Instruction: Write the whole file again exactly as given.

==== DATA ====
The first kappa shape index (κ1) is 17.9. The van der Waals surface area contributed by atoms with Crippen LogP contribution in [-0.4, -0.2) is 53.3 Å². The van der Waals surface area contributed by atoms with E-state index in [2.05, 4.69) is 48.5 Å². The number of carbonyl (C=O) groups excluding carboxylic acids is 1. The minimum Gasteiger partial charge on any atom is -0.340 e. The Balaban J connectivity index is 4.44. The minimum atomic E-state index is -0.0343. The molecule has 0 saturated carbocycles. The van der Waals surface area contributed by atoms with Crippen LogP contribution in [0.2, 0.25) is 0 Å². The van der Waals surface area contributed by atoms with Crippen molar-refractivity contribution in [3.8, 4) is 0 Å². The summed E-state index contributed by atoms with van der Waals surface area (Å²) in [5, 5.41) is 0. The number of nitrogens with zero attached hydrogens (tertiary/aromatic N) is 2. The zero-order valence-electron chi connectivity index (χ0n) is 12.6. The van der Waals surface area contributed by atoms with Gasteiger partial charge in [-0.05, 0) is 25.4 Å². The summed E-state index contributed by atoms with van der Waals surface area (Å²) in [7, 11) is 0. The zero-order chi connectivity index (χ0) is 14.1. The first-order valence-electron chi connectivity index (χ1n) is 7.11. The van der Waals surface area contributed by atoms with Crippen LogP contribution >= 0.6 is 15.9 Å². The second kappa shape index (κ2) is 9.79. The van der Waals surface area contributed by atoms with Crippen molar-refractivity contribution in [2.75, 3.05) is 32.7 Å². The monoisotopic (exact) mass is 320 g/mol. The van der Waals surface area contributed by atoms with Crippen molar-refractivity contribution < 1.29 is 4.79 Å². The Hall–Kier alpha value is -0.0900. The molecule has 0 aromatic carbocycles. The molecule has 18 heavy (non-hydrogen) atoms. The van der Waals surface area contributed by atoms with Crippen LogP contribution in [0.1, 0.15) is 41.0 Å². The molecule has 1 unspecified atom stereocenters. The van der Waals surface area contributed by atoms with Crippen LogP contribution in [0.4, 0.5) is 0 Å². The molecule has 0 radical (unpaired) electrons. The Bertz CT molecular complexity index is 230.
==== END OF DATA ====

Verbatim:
The first kappa shape index (κ1) is 17.9. The van der Waals surface area contributed by atoms with Crippen LogP contribution in [-0.4, -0.2) is 53.3 Å². The van der Waals surface area contributed by atoms with E-state index in [2.05, 4.69) is 48.5 Å². The number of carbonyl (C=O) groups excluding carboxylic acids is 1. The minimum Gasteiger partial charge on any atom is -0.340 e. The Balaban J connectivity index is 4.44. The minimum atomic E-state index is -0.0343. The molecule has 0 saturated carbocycles. The van der Waals surface area contributed by atoms with Crippen LogP contribution in [0.2, 0.25) is 0 Å². The van der Waals surface area contributed by atoms with Crippen molar-refractivity contribution in [3.8, 4) is 0 Å². The summed E-state index contributed by atoms with van der Waals surface area (Å²) in [5, 5.41) is 0. The number of nitrogens with zero attached hydrogens (tertiary/aromatic N) is 2. The zero-order valence-electron chi connectivity index (χ0n) is 12.6. The van der Waals surface area contributed by atoms with Gasteiger partial charge in [-0.05, 0) is 25.4 Å². The summed E-state index contributed by atoms with van der Waals surface area (Å²) in [7, 11) is 0. The zero-order chi connectivity index (χ0) is 14.1. The first-order valence-electron chi connectivity index (χ1n) is 7.11. The van der Waals surface area contributed by atoms with Crippen LogP contribution >= 0.6 is 15.9 Å². The second kappa shape index (κ2) is 9.79. The van der Waals surface area contributed by atoms with Crippen molar-refractivity contribution in [2.75, 3.05) is 32.7 Å². The monoisotopic (exact) mass is 320 g/mol. The van der Waals surface area contributed by atoms with Crippen molar-refractivity contribution < 1.29 is 4.79 Å². The Hall–Kier alpha value is -0.0900. The molecule has 0 aromatic carbocycles. The molecule has 18 heavy (non-hydrogen) atoms. The van der Waals surface area contributed by atoms with Crippen LogP contribution in [0.1, 0.15) is 41.0 Å². The molecule has 1 unspecified atom stereocenters. The van der Waals surface area contributed by atoms with Crippen LogP contribution in [0.4, 0.5) is 0 Å². The molecule has 0 radical (unpaired) electrons. The Bertz CT molecular complexity index is 230.